eBook Description: What would you do if you were rich, bright, vigorous, virtually immortal—and nearly bored to death? You'd invent a thrill sport.... It's the 23rd century and Nasir Deepra is 248 years old, wealthy, kept young by all-pervasive nanotechnology, a corporate executive and bored with life. To spice things up he has become an Agonist, dipping into war zones—many of them in satellites orbiting the Earth—and filming his daredevil antics. Agonists have a large fan-base who watch them on the Net and they revel in the attention. A war surf goes badly and the Agonists lose their top ranking amongst surfers, so they decide to up the ante and go to Heaven, a class 10 difficulty war zone, the toughest, in order to get back on top. Nasir is reluctant to go since he's on the board of directors that controls Heaven and he knows why it's a class 10. His younger girlfriend, Sheeba, talks him into it and disaster strikes: Nasir and Sheeba are captured by workers who control Heaven. Nasir has to come to terms with the brutal exploitation he has been a part of and avoid the "disease" that runs rampant amongst Heaven's workers. Get the ebook
Read an excerpt from WAR SURF…
The Copia factory guards were using pulse lasers, and their noisy beams ricocheted down the corridor walls, drilling craters and punishing my eardrums. Across from me, Grunze waited in the opposite doorway, shaking his head. I was supposed to cross the corridor without getting hit. Picture me squatting in the subterranean doorjamb, breathing concrete dust and massaging my inflamed right hip.
Grunze yelled, “What’re you doing? Taking a piss?”
“I’m savoring the moment,” I yelled back.
“No time outs.” Verinne’s dry voice scratched through my helmet earphone, as if she were coughing the words. “You have sixty seconds, Nasir. Otherwise, you forfeit.”
Her camera buzzed in front of me, a thumb-sized blur of mechanical wings. While Grunze and I raced through this underground factory, Verinne watched everything from her car, parked on the surface. I checked my helmet camera. Grunze and I were documenting, too.
Grunzie smirked at me from the opposite doorway. He’d crossed earlier, before the lasers started firing. His white body armor accentuated his massive shoulders, and the tight-fitting sports helmet outlined his boulder head. Grunze believed I wouldn’t do this because, compared to him, I’m a small man, thin and wiry, and Grunze equated that with weakness. He’d bet half a million deutsch that I would freeze up and fail to run through the line of fire.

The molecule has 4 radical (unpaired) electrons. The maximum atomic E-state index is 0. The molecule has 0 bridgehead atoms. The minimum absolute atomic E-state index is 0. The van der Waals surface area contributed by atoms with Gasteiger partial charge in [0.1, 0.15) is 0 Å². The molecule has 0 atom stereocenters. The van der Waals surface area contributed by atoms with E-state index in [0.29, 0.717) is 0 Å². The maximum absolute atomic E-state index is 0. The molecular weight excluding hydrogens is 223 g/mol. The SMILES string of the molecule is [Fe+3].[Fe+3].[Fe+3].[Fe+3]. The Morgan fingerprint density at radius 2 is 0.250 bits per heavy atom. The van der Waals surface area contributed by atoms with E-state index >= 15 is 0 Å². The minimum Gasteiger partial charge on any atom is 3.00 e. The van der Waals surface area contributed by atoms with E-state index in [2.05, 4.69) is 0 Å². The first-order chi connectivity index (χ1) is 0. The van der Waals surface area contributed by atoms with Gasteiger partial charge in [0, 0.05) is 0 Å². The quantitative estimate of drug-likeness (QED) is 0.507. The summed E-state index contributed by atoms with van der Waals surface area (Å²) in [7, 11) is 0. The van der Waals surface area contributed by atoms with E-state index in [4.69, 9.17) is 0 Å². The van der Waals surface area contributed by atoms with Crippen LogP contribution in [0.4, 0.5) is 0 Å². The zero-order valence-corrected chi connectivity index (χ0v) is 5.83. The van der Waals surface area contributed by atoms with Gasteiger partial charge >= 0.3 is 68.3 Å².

The laser barrage grew sporadic, unpredictable. Zzt-zzt. Bam! Imagine a razor-sharp reek of sweat and burnt plastic. And let’s assume I felt fear. Salty, tight, deep-muscle anguish. The taste of iron dissolving in my mouth. Delectable terror. Let’s imagine how I sank into it and let the shivers ride up my neck. Let’s suppose I fantasized searing agony.
When and if I ran through the laser beams, Verinne would upload the live video to Kat and Winston back in Nordvik. Through the earphone, I could hear their wisecracks. They were placing bets, how many steps I would take, how many seconds, whether I would make a noise. Later, we would drink Tequila and settle our wagers, and that dick-head Grunze would pay me half a million deutsch. Because I would do this. There was no doubt. Moments like this were the reason I stayed alive…
As the floor and walls erupted in shards, I caught my breath and let the fear build. My heart was hammering. My eyesight sharpened. My brain picked up speed.
“Ten seconds,” Verinne rasped.
“Shit.” I stood up and dove across the corridor.
The laser guns exploded. For an instant, I may or may not have seen a wall of light flying toward me. Perhaps this occurred in slow motion. Or perhaps the seconds compressed into a single flash. I landed just shy of the open door and rolled to cover, slamming my hip and laughing hysterically. Safe behind the wall, the tremendous shivering release hit me like orgasm.
“Well done,” Verinne said.
“About time,” said Kat.
“Okay, enough clowning. Let’s get out of here.” Grunze was pissed.
Though he outweighed me by a good 25 kilos, I’d proved once again he couldn’t top me in sheer nerve.
Back to top
REVIEWS & NEWS
"An Innovative and exciting read. A treat."
— C.J. Cherryh
"Buckner hits another homerun...action, character, drama, and great science— it's all here in the latest from the hottest author in this or any other star system."
— Robert J. Sawyer
"War Surf is a much more intelligent, much deeper book than it seems...an ambitious and heartfelt novel with a fine ending...So the next time someone tells you that American SF is dead, ask them to add M.M. Buckner to the list of people that they ought to be reading."
— Cheryl Morgan, Emerald City